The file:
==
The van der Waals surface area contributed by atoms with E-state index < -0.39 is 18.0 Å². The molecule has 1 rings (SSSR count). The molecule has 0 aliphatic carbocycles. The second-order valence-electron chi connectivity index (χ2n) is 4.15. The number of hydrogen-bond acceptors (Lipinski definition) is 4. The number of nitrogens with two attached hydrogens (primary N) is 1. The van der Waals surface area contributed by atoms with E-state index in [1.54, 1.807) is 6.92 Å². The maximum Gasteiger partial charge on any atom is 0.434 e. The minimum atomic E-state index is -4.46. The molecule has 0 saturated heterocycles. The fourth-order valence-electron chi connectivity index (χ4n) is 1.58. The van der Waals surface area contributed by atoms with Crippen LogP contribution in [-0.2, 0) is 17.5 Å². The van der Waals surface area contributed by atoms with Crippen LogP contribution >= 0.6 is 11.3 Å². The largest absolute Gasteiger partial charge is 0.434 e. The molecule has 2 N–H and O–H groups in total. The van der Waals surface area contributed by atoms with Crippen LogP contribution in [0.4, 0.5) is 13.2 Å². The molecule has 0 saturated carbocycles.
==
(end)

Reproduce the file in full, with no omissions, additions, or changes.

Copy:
The van der Waals surface area contributed by atoms with E-state index < -0.39 is 18.0 Å². The molecule has 1 rings (SSSR count). The molecule has 0 aliphatic carbocycles. The second-order valence-electron chi connectivity index (χ2n) is 4.15. The number of hydrogen-bond acceptors (Lipinski definition) is 4. The number of nitrogens with two attached hydrogens (primary N) is 1. The van der Waals surface area contributed by atoms with E-state index in [1.54, 1.807) is 6.92 Å². The maximum Gasteiger partial charge on any atom is 0.434 e. The minimum atomic E-state index is -4.46. The molecule has 0 saturated heterocycles. The fourth-order valence-electron chi connectivity index (χ4n) is 1.58. The van der Waals surface area contributed by atoms with Crippen LogP contribution in [-0.2, 0) is 17.5 Å². The van der Waals surface area contributed by atoms with Crippen LogP contribution >= 0.6 is 11.3 Å². The largest absolute Gasteiger partial charge is 0.434 e. The molecule has 2 N–H and O–H groups in total. The van der Waals surface area contributed by atoms with Crippen LogP contribution in [0.4, 0.5) is 13.2 Å². The molecule has 0 saturated carbocycles.